Stock bulls prove their point, but without full participation

Short and Intermediate-term trends remain positive

Market Snapshot:

 

Last

Week Chg

Week %Chg

S&P 500 Index

1404.17

+33.30

+2.42%

Dow Jones Industrials

13232.62

+310.62

+2.40%

NASDAQ Composite

3055.26

+66.92

+2.22%

Value Line Arithmetic Index

3074.49

+63.08

+2.09%

Minor Cycle (Short-term trend lasting days to a few weeks) Positive

Intermediate Cycle (Medium trend lasting weeks to several months) Positive

Major Cycle (Long-term trend lasting several months to years) Positive / Neutral

Well, that’s that…. Sharp gains last Tuesday propelled the S&P 500, Dow Jones Industrial Average, NASDAQ Composite index, and the Value Line index to new short to intermediate-term highs. Strength pushed index prices above the upper edge of 10-Day Price Channels, eliminated a possible Key Reversal Day created February 29 in the S&P and the Dow 30 and created new short-term highs in Cumulative Volume in the S&P 500, S&P Emini futures contract, Dow 30, and the NASDAQ Composite.

Action, which, of course, leaves us with the same dilemma that has persisted for the better part of the past five months – index pricing moving higher while a number of our key indicators have lagged or have simply failed to confirm strength. Notable amongst these is our Call/Put Dollar Value Flow Line (CPFL) that has been perking a bit higher since the December 19 lows, but that has gotten nowhere near that indicator’s 2011 plot highs to reflect the lack of upside enthusiasm by options players, folks who have historically exhibited market prescience.

At the same time, while the S&P, Dow 30, and the NASDAQ Composite have rallied above their respective 2011 price highs, the overall quality of the rally has been limited to the bluer chip issues to the extent that second tier equities as represented by the Value Line index and the Russell 2000 have not overcome 2011 resistance. At the same time, bids in the Dow Jones Transportation Average, a key component of the venerable Dow Theory, have also lagged.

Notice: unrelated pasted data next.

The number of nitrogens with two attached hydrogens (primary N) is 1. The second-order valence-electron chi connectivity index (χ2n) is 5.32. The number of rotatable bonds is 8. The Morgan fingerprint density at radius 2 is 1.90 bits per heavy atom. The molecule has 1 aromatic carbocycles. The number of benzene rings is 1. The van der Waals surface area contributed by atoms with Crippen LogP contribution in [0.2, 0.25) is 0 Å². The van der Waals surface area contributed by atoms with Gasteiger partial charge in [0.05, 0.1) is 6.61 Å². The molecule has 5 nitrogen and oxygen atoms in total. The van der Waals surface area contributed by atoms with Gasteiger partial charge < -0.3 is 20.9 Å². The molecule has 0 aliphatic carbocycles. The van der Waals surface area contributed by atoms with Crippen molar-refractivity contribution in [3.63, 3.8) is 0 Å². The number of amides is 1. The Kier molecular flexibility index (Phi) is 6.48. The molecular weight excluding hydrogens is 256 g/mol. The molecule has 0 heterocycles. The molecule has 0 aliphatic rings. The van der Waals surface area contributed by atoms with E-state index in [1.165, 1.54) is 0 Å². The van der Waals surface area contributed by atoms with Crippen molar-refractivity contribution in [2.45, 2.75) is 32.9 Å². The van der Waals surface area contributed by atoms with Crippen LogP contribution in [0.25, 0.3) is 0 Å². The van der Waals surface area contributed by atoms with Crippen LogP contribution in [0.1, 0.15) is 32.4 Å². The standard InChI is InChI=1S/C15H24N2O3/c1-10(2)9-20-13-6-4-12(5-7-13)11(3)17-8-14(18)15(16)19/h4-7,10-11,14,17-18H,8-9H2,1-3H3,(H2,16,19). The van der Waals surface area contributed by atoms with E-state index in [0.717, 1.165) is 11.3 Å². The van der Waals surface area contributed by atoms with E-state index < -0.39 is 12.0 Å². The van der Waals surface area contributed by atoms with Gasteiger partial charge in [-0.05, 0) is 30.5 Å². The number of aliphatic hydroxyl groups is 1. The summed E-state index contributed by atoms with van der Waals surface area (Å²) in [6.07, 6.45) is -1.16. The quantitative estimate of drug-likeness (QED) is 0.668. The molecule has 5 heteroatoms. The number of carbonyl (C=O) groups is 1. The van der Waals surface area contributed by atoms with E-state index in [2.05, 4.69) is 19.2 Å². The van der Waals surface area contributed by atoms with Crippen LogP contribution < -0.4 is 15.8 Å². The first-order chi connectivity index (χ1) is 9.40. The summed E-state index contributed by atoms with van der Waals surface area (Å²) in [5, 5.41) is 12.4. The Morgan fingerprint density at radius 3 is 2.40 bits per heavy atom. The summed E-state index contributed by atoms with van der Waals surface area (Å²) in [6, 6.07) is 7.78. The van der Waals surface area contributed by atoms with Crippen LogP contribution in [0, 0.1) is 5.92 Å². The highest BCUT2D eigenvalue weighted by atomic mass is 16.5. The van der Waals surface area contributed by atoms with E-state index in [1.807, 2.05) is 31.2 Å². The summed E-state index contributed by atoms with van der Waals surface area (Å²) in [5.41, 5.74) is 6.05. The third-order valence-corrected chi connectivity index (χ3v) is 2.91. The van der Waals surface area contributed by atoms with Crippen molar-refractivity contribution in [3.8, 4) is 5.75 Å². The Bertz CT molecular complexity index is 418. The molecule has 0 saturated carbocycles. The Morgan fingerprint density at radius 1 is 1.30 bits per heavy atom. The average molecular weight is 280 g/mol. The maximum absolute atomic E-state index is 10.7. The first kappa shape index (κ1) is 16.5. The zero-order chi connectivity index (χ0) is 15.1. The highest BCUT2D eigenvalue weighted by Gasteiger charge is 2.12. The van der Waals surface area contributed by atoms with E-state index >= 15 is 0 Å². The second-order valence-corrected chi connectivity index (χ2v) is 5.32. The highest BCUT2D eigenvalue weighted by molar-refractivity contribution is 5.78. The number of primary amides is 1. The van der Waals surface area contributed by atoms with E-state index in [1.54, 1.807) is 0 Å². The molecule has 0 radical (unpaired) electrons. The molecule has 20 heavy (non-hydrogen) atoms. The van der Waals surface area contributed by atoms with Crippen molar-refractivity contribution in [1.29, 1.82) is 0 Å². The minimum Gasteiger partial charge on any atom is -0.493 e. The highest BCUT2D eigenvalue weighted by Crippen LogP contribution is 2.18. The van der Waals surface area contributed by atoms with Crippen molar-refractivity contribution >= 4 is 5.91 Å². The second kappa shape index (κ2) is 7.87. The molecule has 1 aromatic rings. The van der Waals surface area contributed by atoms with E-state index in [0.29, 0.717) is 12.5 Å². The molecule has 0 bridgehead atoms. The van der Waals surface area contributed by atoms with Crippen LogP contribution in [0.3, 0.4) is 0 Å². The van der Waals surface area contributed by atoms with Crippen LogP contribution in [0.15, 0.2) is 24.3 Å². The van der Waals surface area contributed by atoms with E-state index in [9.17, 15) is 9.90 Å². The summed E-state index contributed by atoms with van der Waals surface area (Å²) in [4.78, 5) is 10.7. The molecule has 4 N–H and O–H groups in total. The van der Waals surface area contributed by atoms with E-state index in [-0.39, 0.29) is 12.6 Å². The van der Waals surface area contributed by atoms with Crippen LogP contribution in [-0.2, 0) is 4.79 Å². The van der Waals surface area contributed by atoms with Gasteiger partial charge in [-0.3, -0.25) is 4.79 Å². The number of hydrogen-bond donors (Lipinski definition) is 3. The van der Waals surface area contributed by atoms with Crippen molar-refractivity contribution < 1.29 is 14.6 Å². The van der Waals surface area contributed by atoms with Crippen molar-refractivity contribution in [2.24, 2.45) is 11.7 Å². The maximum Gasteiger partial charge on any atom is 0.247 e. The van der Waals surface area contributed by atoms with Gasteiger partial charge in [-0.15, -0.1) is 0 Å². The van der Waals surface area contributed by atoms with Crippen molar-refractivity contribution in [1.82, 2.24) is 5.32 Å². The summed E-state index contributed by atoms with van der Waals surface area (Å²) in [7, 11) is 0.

Market Overview – What We Know:

  • Major indexes rally to new short to intermediate-term highs Friday and on week.
  • Short and Intermediate-term trends remain positive, but “Overbought.”
  • Trading Volume in S&P 500 rose by nearly 14% Friday while average share price on NYSE declined to $58.79 from $61.48.
  • Based on price, both Minor and Intermediate Cycles remain “Overbought.”
  • Short-term Momentum has confirmed none of recent strength in any of major indexes to new highs for the move.
  • Cumulative Volume in S&P 500 and S&P Emini futures contract both rallied to new short to intermediate-term highs Friday, but neither series has been able to overcome 2011 highs.
  • Daily Most Actives (MAAD) was even Friday with 10 issues up and 10 down. Daily MAAD Ratio remains marginally above “Neutral” at 1.43. Weekly MAAD Ratio remains “Overbought” at 2.09.
  • Via strength in Weekly MAAD, indicator has overcome resistance in downtrend line stretching back to October 2007, but not downtrend line extending back to May 1999.
  • Daily CPFL was positive Friday by 3.13 to 1 on Dollar Value basis and hit new short-term high. Weekly CPFL was positive by 4.33 to 1.But neither Daily nor Weekly CPFL is anywhere near overcoming major resistance at 2011 indicator highs.

But no matter, “The direction of prices has been decidedly up since last October and we’ve made money,” some say. And they are correct. Even if some price measurements have lagged the S&P. Dow, and NASDAQ, long investments made in the Russell 2000 have still profited.

There is also another truism in play, however -- this rally will end. All rallies end and this one will be no exception. But the fact is, while weakness that followed that potential Key Reversal Day on February 29 resulted in a short-term pullback, the larger and more Intermediate Cycle that has been positive since just after the October lows remained untouched. And while the intermediate trend is also in historically “Overbought” territory, history shows that “Overbought” can stay that way for an extended period of time. It is only a statistical reversal from upside extremes that will ultimately signal a change in the intermediate trend to negative. Preceding that larger cycle reversal the Minor Cycle will first act.

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